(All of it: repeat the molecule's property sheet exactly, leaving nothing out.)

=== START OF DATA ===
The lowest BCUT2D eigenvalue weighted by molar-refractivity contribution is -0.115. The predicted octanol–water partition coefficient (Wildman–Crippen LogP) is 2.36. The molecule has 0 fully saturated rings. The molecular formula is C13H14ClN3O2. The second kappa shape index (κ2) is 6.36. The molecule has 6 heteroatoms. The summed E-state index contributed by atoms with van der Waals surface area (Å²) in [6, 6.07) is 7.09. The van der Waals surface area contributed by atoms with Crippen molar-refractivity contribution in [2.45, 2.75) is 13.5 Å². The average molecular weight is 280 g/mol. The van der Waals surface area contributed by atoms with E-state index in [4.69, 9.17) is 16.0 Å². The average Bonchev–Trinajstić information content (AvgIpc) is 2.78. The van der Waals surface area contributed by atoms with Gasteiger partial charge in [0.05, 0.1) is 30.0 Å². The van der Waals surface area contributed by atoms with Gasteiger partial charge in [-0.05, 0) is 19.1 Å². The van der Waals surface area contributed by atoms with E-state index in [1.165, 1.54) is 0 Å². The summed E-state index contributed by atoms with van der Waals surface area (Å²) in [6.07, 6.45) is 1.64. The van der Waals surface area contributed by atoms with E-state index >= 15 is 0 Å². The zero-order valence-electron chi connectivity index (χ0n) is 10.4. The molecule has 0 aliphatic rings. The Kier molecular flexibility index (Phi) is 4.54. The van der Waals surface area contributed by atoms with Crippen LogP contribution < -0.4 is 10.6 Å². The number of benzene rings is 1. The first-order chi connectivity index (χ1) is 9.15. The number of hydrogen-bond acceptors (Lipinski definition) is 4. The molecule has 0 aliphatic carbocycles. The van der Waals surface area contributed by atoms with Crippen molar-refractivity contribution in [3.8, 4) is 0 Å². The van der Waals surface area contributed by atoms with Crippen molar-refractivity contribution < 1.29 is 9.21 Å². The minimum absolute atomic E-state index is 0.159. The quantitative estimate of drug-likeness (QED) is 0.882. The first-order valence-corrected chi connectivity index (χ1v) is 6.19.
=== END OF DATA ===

The lowest BCUT2D eigenvalue weighted by molar-refractivity contribution is -0.115. The predicted octanol–water partition coefficient (Wildman–Crippen LogP) is 2.36. The molecule has 0 fully saturated rings. The molecular formula is C13H14ClN3O2. The second kappa shape index (κ2) is 6.36. The molecule has 6 heteroatoms. The summed E-state index contributed by atoms with van der Waals surface area (Å²) in [6, 6.07) is 7.09. The van der Waals surface area contributed by atoms with Crippen molar-refractivity contribution in [2.45, 2.75) is 13.5 Å². The average molecular weight is 280 g/mol. The van der Waals surface area contributed by atoms with E-state index in [4.69, 9.17) is 16.0 Å². The average Bonchev–Trinajstić information content (AvgIpc) is 2.78. The van der Waals surface area contributed by atoms with Gasteiger partial charge in [0.05, 0.1) is 30.0 Å². The van der Waals surface area contributed by atoms with Gasteiger partial charge in [-0.05, 0) is 19.1 Å². The van der Waals surface area contributed by atoms with E-state index in [1.165, 1.54) is 0 Å². The summed E-state index contributed by atoms with van der Waals surface area (Å²) in [6.07, 6.45) is 1.64. The van der Waals surface area contributed by atoms with E-state index >= 15 is 0 Å². The zero-order valence-electron chi connectivity index (χ0n) is 10.4. The molecule has 0 aliphatic rings. The Kier molecular flexibility index (Phi) is 4.54. The van der Waals surface area contributed by atoms with Crippen LogP contribution < -0.4 is 10.6 Å². The number of benzene rings is 1. The first-order chi connectivity index (χ1) is 9.15. The number of hydrogen-bond acceptors (Lipinski definition) is 4. The molecule has 0 aliphatic carbocycles. The van der Waals surface area contributed by atoms with Crippen molar-refractivity contribution in [3.8, 4) is 0 Å². The van der Waals surface area contributed by atoms with Crippen molar-refractivity contribution < 1.29 is 9.21 Å². The minimum absolute atomic E-state index is 0.159. The quantitative estimate of drug-likeness (QED) is 0.882. The first-order valence-corrected chi connectivity index (χ1v) is 6.19.